The decrepit megacephalic: “I am…Priam. I am dying.
I would like to be dead and not dying—indeed, all of us—

But that thread, a single capillary, has not run its span.”
(A decade later, we realized we were the reason.)

“There,” pointing to a figure sitting solitary, “is
Hector, breaker of horses,” and, unprecedentedly:

“We are all overladen Hector,
Murdered, violated.

And we are all Achilles,
Murderous and doomed.

We are all Priam,
Ragged, filthy, and hungry.

We are all Agamemnon,
Slain by treacherous dagger.

We are all Menelaus,
Whose wife was stolen way.

We are all Paris,
Who is execrated by all.

We are all Aeneas,
All Odysseus.

We are every soldier
Whose blood poured itself forth in the sight of these walls.

No one who has stood on this cursed soil
Stands in and of himself.

I am vanishing—” he croaked an attempt at a laugh
“—We here all live this lengthy, evil process of dying.”

We stood silent, being able to do nothing else.
Priam’s eyes glistened, as they did at Hector’s rape.

“We all returned here, to this burnt land;
There was no other country who’d keep us.

We took the gods by the hand, we found
We were a match, we drove our spears straight through their mouths.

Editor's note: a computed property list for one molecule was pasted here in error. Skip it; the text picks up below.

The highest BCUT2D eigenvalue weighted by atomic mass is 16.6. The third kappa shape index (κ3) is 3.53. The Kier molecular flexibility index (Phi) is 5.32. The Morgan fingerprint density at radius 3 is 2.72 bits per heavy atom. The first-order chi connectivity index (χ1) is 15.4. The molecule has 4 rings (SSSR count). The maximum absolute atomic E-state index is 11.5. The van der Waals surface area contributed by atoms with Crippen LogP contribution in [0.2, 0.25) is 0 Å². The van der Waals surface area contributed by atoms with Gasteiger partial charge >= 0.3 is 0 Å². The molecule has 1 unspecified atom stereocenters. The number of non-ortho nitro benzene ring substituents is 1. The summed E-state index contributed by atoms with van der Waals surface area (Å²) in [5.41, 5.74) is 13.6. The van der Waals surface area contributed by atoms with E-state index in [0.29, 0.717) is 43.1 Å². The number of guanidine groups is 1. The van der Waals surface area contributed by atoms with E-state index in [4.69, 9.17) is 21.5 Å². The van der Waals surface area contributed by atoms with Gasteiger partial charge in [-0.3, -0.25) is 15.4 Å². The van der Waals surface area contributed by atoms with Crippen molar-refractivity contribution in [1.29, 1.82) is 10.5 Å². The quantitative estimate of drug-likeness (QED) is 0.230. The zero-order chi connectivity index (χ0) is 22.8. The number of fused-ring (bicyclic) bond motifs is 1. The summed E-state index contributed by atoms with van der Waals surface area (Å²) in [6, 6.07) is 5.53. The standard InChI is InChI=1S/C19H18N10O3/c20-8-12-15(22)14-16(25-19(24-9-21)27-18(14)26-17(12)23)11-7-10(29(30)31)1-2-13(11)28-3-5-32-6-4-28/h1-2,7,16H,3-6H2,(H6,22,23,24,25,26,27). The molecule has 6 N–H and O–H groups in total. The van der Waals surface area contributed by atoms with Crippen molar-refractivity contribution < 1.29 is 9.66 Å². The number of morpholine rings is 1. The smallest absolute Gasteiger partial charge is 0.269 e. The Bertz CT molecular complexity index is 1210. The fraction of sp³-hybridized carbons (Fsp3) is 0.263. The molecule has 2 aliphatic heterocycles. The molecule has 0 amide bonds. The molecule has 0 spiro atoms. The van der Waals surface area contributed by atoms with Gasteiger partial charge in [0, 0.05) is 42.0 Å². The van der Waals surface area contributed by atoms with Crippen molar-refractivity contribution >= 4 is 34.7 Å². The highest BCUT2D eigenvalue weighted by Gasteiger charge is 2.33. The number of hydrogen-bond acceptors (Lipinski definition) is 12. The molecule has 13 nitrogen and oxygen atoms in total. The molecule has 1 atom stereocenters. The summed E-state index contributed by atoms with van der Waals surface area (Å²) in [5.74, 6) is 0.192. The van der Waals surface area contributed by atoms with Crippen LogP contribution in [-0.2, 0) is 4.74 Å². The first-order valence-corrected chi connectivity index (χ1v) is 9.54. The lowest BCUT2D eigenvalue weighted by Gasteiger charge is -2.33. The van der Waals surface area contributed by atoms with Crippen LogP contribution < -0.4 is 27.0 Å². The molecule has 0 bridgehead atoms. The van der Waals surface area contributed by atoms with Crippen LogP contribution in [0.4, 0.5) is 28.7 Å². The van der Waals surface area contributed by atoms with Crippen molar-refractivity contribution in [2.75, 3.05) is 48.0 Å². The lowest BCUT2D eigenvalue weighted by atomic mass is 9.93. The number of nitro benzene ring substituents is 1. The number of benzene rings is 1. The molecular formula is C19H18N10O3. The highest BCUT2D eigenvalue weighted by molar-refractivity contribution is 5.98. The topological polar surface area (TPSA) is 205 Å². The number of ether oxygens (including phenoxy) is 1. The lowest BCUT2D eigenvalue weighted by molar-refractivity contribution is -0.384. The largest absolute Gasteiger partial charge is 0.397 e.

We slew the Olympians together, in the name of
Progress,” said the king, who before our sight visibly wasted away.

“It did nothing. Father Zeus’ brood were phantoms
In the end. Other gods had risen with the new sun.”

“Proceed, if you wish,” he continued.
“You will find multitudes inside.”

After a solemn, motionless, darkening hour, we did so.
With a faint “Halt who goes there” dogging our steps, we walked
Into the fading, torn-paper streets, ascended
The hellish rungs of descent. After years, we found
Ilus, son of Tros, erector of the city, a skeleton on his toilet.


Black Friday 2015

How this empire will lie when
in a century or so
it laughs its last choking joke
and flies farther than angels ken.

The waves of both maria,
maria vostra, not mine,
bring sad legs to these templa,
shrines of strange gods with pretty shine.

Their tired missionaries
take the gospel of self to
other shores. After one, two
years, they take off, leaving us to ourselves.

In this particular mound
of brown and black, I wander
lone, and not one spoken sound,
one whiff of skin, is tender
strange, without being familiar.

How does one live the life
of self in a community of selves?
It is a severed life
in the land which these people delved,
foundations for the sacrifice of speech,
the awkardification of the meeting of eyes.

(I realize in writing this I am angry. I want in. There is tension in being intentional against other good news—and you, reader, read my fingers in their natural state.)

How does one be in but
not of this religious
swimming pool of all worlds?

Day before Thanksgiving, 2015